Have you had any particularly rewarding experiences at work?
I’ve had so many rewarding experiences cooking for people in the last few years. Because of the nature of the food I’m making, very healthy and mostly plant-based, my clients notice a big change in how they feel in their bodies eating my meals each week. By having a personal cook, it allows people to have more time with their families, more time to exercise, or time for their hobbies. It’s so hard to do it all – work full time, get some movement in every day, cook dinner every night, spend quality time with loved ones, pack lunches, etc. – so by offering my service, I am able to give people back that time, which is extremely rewarding. I’m a big believer that time is more valuable than anything else.
Any advice for baking and pastry arts students?
Soak it all up! The time at school goes by so fast, so just enjoy it, and don’t rush the process. Ask your professors/chefs tons of questions, take as many classes as you can, and document your work.
What traits do students need to be successful as entrepreneurs and/or personal chefs?
The biggest trait I believe you need to be successful in this career is to be organized. It’s important to have a good plan and to have everything in place before you start cooking. Mise en place goes a long way. The first thing I do when I get to my clients’ homes is start preheating the oven, maybe I’ll start boiling some water on the stove for short-grain brown rice, and get all my veggies washed at the start. I think about what sauté pan or pot I can use twice to save on dishes. It all starts with being organized. As far as a successful entrepreneur: Believe in yourself first, but also have a good support system. Everyone in my life was supportive of me quitting my job and believed that I could start a business on my own. That was extremely helpful and encouraging.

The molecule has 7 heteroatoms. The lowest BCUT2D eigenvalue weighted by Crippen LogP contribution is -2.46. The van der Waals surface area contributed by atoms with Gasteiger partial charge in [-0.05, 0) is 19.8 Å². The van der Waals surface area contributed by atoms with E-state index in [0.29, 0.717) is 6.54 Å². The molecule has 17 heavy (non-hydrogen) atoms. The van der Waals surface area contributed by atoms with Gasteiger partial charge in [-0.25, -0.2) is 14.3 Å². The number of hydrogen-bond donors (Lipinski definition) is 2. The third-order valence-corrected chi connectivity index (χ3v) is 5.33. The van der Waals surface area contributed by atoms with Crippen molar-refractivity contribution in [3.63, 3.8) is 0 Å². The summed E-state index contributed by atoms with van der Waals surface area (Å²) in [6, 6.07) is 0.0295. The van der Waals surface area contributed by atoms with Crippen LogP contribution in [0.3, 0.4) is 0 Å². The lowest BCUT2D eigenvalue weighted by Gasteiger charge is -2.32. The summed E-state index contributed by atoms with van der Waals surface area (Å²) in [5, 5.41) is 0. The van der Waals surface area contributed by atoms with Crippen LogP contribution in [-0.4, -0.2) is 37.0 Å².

What do you love about your work?
I love creating the menu each week – coming up with new ideas and challenging myself to try new recipes or cooking methods. And I just love cooking! I normally listen to a podcast while I’m preparing the meals, which is a total bonus of the job. My favorite right now is “Home Cooking” hosted by Samin Nosrat. I highly recommend it to all food lovers! It’s also super fun to cook in different kitchens all week long. It can be a challenge for sure – each oven or stove top acts differently; each person has different pots and pans; and so on – but I’ve found some of my favorite kitchen tools and equipment to work with from my clients’ kitchens.
How did Penn College help prepare you to excel in your work?
I was a very active and involved student at Penn College. I was an RA, a student ambassador, and was involved in different clubs and organizations through the hospitality program and baking and pastry major. I think being so involved and juggling so many different roles in college helped me become more organized and maintain a strong work ethic. I had some tough-love professors and chefs who helped me grow to become a better student and person. Chef Charles (Niedermyer, instructor of baking and pastry arts/culinary arts) used to tell me I need to learn how to listen better, and that’s always stuck with me, and I remind myself of that from time to time. He knew my strengths and weaknesses and pushed me to work on myself. College for me was more than just the skills I was learning in the lab or the classroom education; it was a full experience of learning more about myself.